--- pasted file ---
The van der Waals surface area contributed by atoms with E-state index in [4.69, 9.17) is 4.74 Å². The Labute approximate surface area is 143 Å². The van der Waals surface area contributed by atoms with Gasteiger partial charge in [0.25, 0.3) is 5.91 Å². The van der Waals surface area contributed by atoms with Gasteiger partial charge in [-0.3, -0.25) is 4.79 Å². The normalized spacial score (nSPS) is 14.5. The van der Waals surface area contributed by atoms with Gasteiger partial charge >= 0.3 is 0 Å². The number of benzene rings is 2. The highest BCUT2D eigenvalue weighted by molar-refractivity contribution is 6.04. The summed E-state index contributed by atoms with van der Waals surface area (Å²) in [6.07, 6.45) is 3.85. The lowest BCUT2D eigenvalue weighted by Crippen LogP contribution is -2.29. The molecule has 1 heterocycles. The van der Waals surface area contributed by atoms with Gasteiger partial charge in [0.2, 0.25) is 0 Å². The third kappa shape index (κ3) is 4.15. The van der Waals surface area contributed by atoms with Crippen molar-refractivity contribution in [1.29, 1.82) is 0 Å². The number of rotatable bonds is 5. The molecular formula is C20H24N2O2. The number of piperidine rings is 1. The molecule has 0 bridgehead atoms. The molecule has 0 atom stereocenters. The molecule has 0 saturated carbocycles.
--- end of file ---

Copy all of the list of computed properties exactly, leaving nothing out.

The van der Waals surface area contributed by atoms with E-state index in [4.69, 9.17) is 4.74 Å². The Labute approximate surface area is 143 Å². The van der Waals surface area contributed by atoms with Gasteiger partial charge in [0.25, 0.3) is 5.91 Å². The van der Waals surface area contributed by atoms with Gasteiger partial charge in [-0.3, -0.25) is 4.79 Å². The normalized spacial score (nSPS) is 14.5. The van der Waals surface area contributed by atoms with Gasteiger partial charge >= 0.3 is 0 Å². The number of benzene rings is 2. The highest BCUT2D eigenvalue weighted by molar-refractivity contribution is 6.04. The summed E-state index contributed by atoms with van der Waals surface area (Å²) in [6.07, 6.45) is 3.85. The lowest BCUT2D eigenvalue weighted by Crippen LogP contribution is -2.29. The molecule has 1 heterocycles. The van der Waals surface area contributed by atoms with Gasteiger partial charge in [0.2, 0.25) is 0 Å². The third kappa shape index (κ3) is 4.15. The van der Waals surface area contributed by atoms with Crippen molar-refractivity contribution in [1.29, 1.82) is 0 Å². The number of rotatable bonds is 5. The molecular formula is C20H24N2O2. The number of piperidine rings is 1. The molecule has 0 bridgehead atoms. The molecule has 0 atom stereocenters. The molecule has 0 saturated carbocycles.